The True Cost Of Relationship Violence

According to the Safe Horizon’s website, 1 in 4 women will experience domestic violence and 3 million men are physically assaulted every year. With staggering numbers like this, it’s obvious to see why domestic violence is such an important topic that is being discussed more than ever.

October is Domestic Violence awareness month and though most Americans know that it occurs, the public knowledge surrounding domestic violence is still not strong enough.

The cost of domestic violence is higher than just physical problems, as $8,000,000 is the amount of paid leave women receive due to abuse they are subjected to every single year. Three women every day are killed by domestic violence, often times leaving families and children without a present mother or father. The problem isn’t only a women’s issue. 1 in 7 men will be severely injured by an intimate partner. The number is higher in gay couples, with a  2 in 5 ratio of gay or bisexual men that have or will suffer relationship violence. 50% of lesbians will experience domestic violence in their lifetime. Transgender people are 2 to 6 times more likely to be subject to domestic violence than a non-LGBT person.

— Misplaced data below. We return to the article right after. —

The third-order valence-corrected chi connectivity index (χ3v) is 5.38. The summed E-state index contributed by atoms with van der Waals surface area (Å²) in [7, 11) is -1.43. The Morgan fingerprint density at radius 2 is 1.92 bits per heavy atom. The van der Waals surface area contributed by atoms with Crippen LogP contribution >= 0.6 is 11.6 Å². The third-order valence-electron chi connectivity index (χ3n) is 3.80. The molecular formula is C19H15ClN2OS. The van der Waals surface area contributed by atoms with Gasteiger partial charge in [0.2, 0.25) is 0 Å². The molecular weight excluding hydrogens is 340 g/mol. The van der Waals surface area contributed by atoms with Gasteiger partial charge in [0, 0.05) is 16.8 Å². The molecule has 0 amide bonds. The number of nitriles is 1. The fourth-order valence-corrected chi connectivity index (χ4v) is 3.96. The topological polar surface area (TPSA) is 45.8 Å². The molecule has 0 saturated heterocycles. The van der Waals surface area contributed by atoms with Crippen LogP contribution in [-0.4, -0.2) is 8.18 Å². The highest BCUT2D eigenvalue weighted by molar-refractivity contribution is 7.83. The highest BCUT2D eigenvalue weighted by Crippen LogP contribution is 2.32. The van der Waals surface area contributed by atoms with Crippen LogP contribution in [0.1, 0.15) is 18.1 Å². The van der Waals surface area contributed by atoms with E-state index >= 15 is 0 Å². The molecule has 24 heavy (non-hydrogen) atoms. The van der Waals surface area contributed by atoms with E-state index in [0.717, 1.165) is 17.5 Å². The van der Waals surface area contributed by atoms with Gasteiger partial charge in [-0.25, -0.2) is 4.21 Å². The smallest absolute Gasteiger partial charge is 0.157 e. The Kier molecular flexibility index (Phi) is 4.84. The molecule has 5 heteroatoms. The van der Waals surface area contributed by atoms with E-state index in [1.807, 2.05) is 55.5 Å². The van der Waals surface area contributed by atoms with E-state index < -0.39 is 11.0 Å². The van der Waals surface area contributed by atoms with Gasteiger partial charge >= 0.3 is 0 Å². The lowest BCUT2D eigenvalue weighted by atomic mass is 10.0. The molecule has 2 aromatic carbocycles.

The violence doesn’t only affect those physically hurt. 10 million children will be exposed to relationship violence every year.

DoSomething.org says that 1 in 3 young adults will be subject to an abusive or unhealthy relationship. A big issue is that many people associate unhealthy relationships with yelling or physical attacks. Contrary to popular belief, an abusive relationship is any relationship in which one partner has and seeks to have more power and control over the other. This manifests in control over money, social activities, non-romantic relationships, and manipulation.

According to the same dosomething.org campaign, teen girls that have experienced abuse are 6 times more likely to become pregnant or contract a sexually transmitted disease. Adolescents suffering from relationship abuse are also more likely to be subjected to long-term consequences such as alcoholism, eating disorders, suicidal thoughts and violent behavior.

October is domestic violence awareness month, so what can you do?

Education and raising awareness about the signs of domestic violence are the first steps. Learn the signs and then tell everyone that you know.

Advocacy and visibility is the next step. Purple is the color associated with domestic violence, wearing the color and being visible creates a safe place for those that have been affected by domestic violence to come forward.

If you have been subject to domestic violence, by joining a support group to help yourself heal you will also simultaneously help others.

Choosing to stay educated on the subject of domestic violence is a huge step in the right direction.  As a society, we must create an environment where it is not acceptable to perpetuate violence towards another person, especially against those we supposedly say we love.

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